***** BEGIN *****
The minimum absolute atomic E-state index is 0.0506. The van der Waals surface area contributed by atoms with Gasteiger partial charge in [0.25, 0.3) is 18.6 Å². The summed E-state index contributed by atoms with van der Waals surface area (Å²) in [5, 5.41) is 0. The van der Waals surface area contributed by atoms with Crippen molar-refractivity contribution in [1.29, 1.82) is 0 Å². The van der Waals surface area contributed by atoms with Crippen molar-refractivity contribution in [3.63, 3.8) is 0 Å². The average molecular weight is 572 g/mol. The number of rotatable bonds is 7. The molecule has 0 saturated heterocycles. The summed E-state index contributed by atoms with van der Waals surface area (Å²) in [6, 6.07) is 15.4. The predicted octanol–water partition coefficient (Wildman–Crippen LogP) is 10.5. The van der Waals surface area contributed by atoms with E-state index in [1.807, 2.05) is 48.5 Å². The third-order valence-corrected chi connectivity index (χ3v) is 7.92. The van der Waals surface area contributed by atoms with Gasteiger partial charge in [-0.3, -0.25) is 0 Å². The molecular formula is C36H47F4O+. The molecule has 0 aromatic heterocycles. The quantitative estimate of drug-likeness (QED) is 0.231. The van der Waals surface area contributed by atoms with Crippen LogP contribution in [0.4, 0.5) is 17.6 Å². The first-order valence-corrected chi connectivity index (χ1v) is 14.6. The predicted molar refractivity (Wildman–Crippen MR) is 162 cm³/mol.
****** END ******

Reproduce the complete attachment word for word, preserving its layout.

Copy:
The minimum absolute atomic E-state index is 0.0506. The van der Waals surface area contributed by atoms with Gasteiger partial charge in [0.25, 0.3) is 18.6 Å². The summed E-state index contributed by atoms with van der Waals surface area (Å²) in [5, 5.41) is 0. The van der Waals surface area contributed by atoms with Crippen molar-refractivity contribution in [1.29, 1.82) is 0 Å². The van der Waals surface area contributed by atoms with Crippen molar-refractivity contribution in [3.63, 3.8) is 0 Å². The average molecular weight is 572 g/mol. The number of rotatable bonds is 7. The molecule has 0 saturated heterocycles. The summed E-state index contributed by atoms with van der Waals surface area (Å²) in [6, 6.07) is 15.4. The predicted octanol–water partition coefficient (Wildman–Crippen LogP) is 10.5. The van der Waals surface area contributed by atoms with E-state index in [1.807, 2.05) is 48.5 Å². The third-order valence-corrected chi connectivity index (χ3v) is 7.92. The van der Waals surface area contributed by atoms with Gasteiger partial charge in [-0.3, -0.25) is 0 Å². The molecular formula is C36H47F4O+. The molecule has 0 aromatic heterocycles. The quantitative estimate of drug-likeness (QED) is 0.231. The van der Waals surface area contributed by atoms with Crippen LogP contribution in [0.4, 0.5) is 17.6 Å². The first-order valence-corrected chi connectivity index (χ1v) is 14.6. The predicted molar refractivity (Wildman–Crippen MR) is 162 cm³/mol.